Notice how I am using a data: URI for a button image, so I don’t need to package the file and add a chrome.manifest.

Just to be clear, I am not using Jetpack or the SDK. Firefox Mobile doesn’t really support Jetpack yet. This is just a simple bootstrapped, restartless add-on. I’m in the process of using this system for a bigger add-on, so I might need to make some adjustments. I’ll let you know how it goes.

install.rdf


<?xml version="1.0"?>
<RDF xmlns="http://www.w3.org/1999/02/22-rdf-syntax-ns#" xmlns:em="http://www.mozilla.org/2004/em-rdf#">
    <Description about="urn:mozilla:install-manifest">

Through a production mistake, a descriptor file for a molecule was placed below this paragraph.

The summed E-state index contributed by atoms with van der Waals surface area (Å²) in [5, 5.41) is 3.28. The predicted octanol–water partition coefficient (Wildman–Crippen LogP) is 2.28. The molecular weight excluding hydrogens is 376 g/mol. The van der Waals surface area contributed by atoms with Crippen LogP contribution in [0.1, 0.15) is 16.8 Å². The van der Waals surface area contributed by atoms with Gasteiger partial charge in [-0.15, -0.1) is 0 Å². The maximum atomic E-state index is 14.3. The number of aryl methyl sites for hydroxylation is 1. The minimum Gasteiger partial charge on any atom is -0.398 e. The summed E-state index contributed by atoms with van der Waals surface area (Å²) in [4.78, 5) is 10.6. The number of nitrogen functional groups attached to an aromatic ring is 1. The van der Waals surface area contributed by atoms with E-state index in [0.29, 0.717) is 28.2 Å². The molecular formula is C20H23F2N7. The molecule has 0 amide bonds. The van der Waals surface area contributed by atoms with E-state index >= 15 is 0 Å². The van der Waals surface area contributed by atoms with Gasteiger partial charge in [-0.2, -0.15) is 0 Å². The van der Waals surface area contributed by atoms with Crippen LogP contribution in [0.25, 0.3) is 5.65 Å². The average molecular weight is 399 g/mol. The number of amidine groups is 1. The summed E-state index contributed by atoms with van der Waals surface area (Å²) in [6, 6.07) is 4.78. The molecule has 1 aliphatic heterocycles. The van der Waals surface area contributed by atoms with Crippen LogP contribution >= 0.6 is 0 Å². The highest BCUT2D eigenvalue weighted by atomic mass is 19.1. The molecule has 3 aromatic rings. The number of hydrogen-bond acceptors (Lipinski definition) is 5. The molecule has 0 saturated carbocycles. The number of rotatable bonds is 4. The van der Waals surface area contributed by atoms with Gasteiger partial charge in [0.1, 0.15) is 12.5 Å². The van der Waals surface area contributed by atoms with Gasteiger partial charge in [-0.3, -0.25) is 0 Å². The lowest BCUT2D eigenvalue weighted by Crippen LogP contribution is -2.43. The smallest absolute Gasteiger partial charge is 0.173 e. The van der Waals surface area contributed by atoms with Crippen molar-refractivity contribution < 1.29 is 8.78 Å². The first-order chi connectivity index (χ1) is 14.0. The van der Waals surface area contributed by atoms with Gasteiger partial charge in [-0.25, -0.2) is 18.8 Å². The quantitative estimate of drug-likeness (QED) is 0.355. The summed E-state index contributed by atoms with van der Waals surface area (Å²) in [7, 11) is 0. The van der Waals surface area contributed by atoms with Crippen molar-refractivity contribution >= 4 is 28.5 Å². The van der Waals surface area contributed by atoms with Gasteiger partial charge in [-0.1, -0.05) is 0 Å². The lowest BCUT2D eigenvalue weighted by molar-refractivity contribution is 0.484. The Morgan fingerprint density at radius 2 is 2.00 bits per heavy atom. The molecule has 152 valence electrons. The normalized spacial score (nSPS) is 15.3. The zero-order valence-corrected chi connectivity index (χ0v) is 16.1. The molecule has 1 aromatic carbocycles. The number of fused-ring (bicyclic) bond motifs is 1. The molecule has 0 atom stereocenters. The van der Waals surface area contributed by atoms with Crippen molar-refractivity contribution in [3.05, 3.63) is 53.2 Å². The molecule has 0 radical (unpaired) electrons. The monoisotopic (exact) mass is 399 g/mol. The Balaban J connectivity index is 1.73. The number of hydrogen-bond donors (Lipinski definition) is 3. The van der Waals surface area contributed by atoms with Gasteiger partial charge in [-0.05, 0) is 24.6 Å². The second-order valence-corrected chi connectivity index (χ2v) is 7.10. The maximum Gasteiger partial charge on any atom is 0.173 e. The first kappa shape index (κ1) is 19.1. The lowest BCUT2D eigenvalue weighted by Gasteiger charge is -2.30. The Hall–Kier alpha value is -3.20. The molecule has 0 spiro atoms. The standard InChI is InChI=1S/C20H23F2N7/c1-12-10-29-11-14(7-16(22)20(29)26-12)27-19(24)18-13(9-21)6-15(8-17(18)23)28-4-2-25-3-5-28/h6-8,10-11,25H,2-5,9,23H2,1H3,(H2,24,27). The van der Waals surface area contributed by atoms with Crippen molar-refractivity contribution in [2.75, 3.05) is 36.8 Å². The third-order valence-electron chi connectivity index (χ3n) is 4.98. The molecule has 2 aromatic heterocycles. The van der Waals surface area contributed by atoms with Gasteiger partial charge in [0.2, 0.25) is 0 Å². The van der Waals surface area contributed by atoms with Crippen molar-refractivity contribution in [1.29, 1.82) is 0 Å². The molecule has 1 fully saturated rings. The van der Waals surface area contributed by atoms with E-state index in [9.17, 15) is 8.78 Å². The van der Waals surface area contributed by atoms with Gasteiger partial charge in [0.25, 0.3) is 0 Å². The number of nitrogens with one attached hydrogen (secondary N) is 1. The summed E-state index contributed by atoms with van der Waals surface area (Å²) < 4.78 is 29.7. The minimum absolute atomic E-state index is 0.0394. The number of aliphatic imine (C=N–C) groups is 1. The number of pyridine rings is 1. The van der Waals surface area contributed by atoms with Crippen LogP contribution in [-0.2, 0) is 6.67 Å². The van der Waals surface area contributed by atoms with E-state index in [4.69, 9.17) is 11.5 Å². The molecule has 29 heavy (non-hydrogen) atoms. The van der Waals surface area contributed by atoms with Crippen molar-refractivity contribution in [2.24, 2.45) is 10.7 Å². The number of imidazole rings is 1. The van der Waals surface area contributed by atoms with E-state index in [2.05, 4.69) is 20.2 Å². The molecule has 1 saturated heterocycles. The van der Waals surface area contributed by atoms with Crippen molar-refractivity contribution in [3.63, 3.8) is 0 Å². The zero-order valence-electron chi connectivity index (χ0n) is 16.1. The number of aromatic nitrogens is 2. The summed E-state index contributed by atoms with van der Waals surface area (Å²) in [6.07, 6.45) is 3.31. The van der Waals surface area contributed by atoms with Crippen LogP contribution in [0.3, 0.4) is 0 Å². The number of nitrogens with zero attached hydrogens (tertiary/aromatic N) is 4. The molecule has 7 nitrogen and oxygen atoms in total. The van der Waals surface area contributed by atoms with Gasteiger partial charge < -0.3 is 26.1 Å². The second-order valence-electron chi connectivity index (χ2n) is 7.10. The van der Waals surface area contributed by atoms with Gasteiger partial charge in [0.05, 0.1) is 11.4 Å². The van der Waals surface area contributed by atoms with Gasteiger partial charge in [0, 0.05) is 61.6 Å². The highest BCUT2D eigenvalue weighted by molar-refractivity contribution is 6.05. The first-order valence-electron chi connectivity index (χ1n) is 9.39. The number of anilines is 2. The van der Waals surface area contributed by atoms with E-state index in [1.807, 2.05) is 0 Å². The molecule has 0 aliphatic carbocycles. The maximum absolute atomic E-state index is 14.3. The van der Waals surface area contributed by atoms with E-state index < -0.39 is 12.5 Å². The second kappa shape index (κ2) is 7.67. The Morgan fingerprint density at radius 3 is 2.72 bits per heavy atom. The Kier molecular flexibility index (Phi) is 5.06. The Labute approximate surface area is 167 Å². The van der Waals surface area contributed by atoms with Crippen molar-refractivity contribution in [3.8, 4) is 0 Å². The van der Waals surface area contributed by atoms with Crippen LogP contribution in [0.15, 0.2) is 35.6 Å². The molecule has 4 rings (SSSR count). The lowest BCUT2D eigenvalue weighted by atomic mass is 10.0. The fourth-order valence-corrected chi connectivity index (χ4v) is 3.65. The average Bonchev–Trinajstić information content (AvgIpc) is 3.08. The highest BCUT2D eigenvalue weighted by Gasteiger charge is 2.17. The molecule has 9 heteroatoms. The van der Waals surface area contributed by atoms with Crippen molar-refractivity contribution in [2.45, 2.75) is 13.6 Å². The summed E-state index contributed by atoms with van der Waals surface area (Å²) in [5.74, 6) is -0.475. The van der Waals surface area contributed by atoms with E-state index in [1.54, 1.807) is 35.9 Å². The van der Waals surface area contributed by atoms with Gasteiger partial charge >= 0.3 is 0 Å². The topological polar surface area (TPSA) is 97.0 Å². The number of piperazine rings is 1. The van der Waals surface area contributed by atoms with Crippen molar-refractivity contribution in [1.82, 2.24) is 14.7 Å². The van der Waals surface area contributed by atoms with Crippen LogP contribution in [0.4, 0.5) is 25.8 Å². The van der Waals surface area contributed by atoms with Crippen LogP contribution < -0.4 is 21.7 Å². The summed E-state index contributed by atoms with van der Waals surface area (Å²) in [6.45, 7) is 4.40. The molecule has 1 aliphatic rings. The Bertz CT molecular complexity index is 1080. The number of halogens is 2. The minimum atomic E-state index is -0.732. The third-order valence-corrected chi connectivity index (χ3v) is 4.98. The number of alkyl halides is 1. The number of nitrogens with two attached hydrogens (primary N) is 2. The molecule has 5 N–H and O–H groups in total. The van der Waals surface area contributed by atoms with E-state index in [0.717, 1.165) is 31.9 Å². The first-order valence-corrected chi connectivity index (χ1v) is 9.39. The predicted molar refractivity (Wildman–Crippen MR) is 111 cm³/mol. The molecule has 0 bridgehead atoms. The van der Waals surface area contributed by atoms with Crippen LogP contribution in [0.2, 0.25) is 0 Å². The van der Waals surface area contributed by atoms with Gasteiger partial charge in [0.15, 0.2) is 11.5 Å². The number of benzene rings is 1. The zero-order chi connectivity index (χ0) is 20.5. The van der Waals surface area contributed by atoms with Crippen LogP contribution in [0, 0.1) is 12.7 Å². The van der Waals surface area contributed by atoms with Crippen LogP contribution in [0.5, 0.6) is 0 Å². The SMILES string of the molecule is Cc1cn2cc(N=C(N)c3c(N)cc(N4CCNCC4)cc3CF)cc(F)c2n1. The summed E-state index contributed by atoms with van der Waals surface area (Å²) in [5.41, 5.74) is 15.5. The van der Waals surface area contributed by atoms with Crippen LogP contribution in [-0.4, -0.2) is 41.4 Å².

<em:id>bootstrapdemo@starkravingfinkle.org</em:id>
        <em:type>2</em:type>
        <em:name>Bootstrap Jones</em:name>
        <em:version>1.0</em:version>
        <em:bootstrap>true</em:bootstrap>
        <em:creator>Mark 'Bootstrap' Finkle</em:creator>
        <em:targetApplication>
            <Description>
                <em:id>{a23983c0-fd0e-11dc-95ff-0800200c9a66}</em:id>
                <em:minVersion>4.0b4pre</em:minVersion>
                <em:maxVersion>4.*</em:maxVersion>
            </Description>
        </em:targetApplication>
    </Description>
</RDF>

bootstrap.js


var Cc = Components.classes;
var Ci = Components.interfaces;

function loadIntoWindow(window) {
  if (!window) return;

  // Get the anchor for "overlaying" but make sure the UI is loaded
  let forward = window.document.getElementById("tool-forward");
  if (!forward) return;

  // Place the new button after the last button in the top set